In electoral Area J Rick Smith has stepped aside from his seat on the board and two people are vying for the directorship: Henny Hanegraaf and Kim Tassone.

The board also includes nine municipal representatives (appointed) from the cities of Nelson and Castlegar, the town of Creston, and the villages of Kaslo, Nakusp, New Denver, Salmo, Silverton and Slocan.

RDCK rural area directors are elected every four years as part of the general local election system in British Columbia. This year’s local government elections will occur on Oct. 15.

Also on the ballot

In addition to the local government elections being held in rural electoral areas, an assent vote regarding the establishment of a Local Conservation Fund Service will be held in Electoral Area H.

The RDCK board of directors approved assent voting — which means referendum — in conjunction with the local government election to determine whether Electoral Area H will join the RDCK’s Local Conservation Fund Service.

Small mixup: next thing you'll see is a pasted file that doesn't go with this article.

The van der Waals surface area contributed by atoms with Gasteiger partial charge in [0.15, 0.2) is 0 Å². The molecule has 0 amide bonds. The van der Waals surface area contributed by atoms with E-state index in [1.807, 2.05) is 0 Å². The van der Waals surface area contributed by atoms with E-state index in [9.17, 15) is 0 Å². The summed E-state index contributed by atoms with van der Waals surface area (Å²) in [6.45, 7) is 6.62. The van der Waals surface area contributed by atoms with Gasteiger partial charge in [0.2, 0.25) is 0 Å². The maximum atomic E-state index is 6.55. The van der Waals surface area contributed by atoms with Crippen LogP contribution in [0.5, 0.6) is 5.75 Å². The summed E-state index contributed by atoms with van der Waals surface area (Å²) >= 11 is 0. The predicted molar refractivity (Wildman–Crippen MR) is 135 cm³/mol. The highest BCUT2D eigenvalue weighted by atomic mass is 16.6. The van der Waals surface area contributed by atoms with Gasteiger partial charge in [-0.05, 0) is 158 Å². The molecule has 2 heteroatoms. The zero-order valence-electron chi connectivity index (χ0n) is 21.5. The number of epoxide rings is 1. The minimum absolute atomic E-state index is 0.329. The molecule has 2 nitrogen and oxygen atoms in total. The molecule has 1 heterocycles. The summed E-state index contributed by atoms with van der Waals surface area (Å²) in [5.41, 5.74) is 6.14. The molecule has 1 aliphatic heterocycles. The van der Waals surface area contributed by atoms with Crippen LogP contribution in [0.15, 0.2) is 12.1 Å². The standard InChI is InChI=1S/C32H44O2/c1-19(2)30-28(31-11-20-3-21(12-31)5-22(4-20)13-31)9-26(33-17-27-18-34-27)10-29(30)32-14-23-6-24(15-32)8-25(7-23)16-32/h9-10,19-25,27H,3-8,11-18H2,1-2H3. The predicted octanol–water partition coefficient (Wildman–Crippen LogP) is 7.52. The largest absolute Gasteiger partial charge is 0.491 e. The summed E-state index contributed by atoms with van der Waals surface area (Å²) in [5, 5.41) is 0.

Through a partnership with Kootenay Conservation Program (KCP), local conservation fund services have been set up in electoral areas A, D and E.

In the Kootenay Conservation program market research survey it showed a “higher majority support” for the Local Conservation Fund in both areas H and F.

There are only three areas that are involved in the program — areas A, D and E — which distributed $71,000 to eight different projects. Area F was the only electoral area surrounding Kootenay Lake that was not a part of the fund.

According to the regional district website, the purpose of the local conservation fund service and the funds it generates is to provide local financial support for important projects that will contribute to the conservation of valuable natural areas; one step towards restoring and preserving a healthy environment.

The intent is to provide funding for conservation projects that are not the existing responsibility of the federal, provincial or local governments.

If approval of the electors is obtained in October, Electoral Area H will be a full participant in the Local Conservation Fund Service at a cost of $15 per parcel of land, to be collected annually.